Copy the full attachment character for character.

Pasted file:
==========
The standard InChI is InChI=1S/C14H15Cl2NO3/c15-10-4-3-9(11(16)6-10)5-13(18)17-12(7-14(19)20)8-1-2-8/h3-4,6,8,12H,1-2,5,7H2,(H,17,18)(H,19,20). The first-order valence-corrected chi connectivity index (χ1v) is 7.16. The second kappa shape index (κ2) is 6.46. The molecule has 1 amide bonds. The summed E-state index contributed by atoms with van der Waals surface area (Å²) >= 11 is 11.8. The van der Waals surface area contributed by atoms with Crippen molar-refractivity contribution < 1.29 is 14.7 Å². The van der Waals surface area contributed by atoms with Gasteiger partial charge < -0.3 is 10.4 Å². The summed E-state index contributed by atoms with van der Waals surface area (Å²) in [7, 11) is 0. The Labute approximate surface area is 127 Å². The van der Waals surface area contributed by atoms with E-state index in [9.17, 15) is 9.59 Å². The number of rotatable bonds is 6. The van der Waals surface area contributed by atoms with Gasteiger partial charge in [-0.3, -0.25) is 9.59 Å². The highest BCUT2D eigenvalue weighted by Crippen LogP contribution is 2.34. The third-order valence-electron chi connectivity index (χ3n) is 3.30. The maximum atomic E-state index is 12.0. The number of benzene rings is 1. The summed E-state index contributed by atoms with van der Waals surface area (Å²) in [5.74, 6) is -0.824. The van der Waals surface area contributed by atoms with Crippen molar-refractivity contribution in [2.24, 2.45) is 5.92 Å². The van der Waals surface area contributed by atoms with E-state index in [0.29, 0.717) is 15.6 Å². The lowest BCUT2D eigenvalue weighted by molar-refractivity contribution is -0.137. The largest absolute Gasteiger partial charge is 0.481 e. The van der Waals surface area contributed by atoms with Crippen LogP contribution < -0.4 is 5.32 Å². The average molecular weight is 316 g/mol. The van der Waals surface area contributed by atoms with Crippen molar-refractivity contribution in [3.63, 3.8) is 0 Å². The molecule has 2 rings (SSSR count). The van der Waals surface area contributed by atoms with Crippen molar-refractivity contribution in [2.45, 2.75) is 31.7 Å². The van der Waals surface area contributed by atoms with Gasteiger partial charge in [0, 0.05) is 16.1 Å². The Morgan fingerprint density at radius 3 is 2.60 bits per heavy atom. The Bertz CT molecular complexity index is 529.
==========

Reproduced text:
The standard InChI is InChI=1S/C14H15Cl2NO3/c15-10-4-3-9(11(16)6-10)5-13(18)17-12(7-14(19)20)8-1-2-8/h3-4,6,8,12H,1-2,5,7H2,(H,17,18)(H,19,20). The first-order valence-corrected chi connectivity index (χ1v) is 7.16. The second kappa shape index (κ2) is 6.46. The molecule has 1 amide bonds. The summed E-state index contributed by atoms with van der Waals surface area (Å²) >= 11 is 11.8. The van der Waals surface area contributed by atoms with Crippen molar-refractivity contribution < 1.29 is 14.7 Å². The van der Waals surface area contributed by atoms with Gasteiger partial charge < -0.3 is 10.4 Å². The summed E-state index contributed by atoms with van der Waals surface area (Å²) in [7, 11) is 0. The Labute approximate surface area is 127 Å². The van der Waals surface area contributed by atoms with E-state index in [9.17, 15) is 9.59 Å². The number of rotatable bonds is 6. The van der Waals surface area contributed by atoms with Gasteiger partial charge in [-0.3, -0.25) is 9.59 Å². The highest BCUT2D eigenvalue weighted by Crippen LogP contribution is 2.34. The third-order valence-electron chi connectivity index (χ3n) is 3.30. The maximum atomic E-state index is 12.0. The number of benzene rings is 1. The summed E-state index contributed by atoms with van der Waals surface area (Å²) in [5.74, 6) is -0.824. The van der Waals surface area contributed by atoms with Crippen molar-refractivity contribution in [2.24, 2.45) is 5.92 Å². The van der Waals surface area contributed by atoms with E-state index in [0.29, 0.717) is 15.6 Å². The lowest BCUT2D eigenvalue weighted by molar-refractivity contribution is -0.137. The largest absolute Gasteiger partial charge is 0.481 e. The van der Waals surface area contributed by atoms with Crippen LogP contribution < -0.4 is 5.32 Å². The average molecular weight is 316 g/mol. The van der Waals surface area contributed by atoms with Crippen molar-refractivity contribution in [3.63, 3.8) is 0 Å². The molecule has 2 rings (SSSR count). The van der Waals surface area contributed by atoms with Crippen molar-refractivity contribution in [2.45, 2.75) is 31.7 Å². The van der Waals surface area contributed by atoms with Gasteiger partial charge in [0, 0.05) is 16.1 Å². The Morgan fingerprint density at radius 3 is 2.60 bits per heavy atom. The Bertz CT molecular complexity index is 529.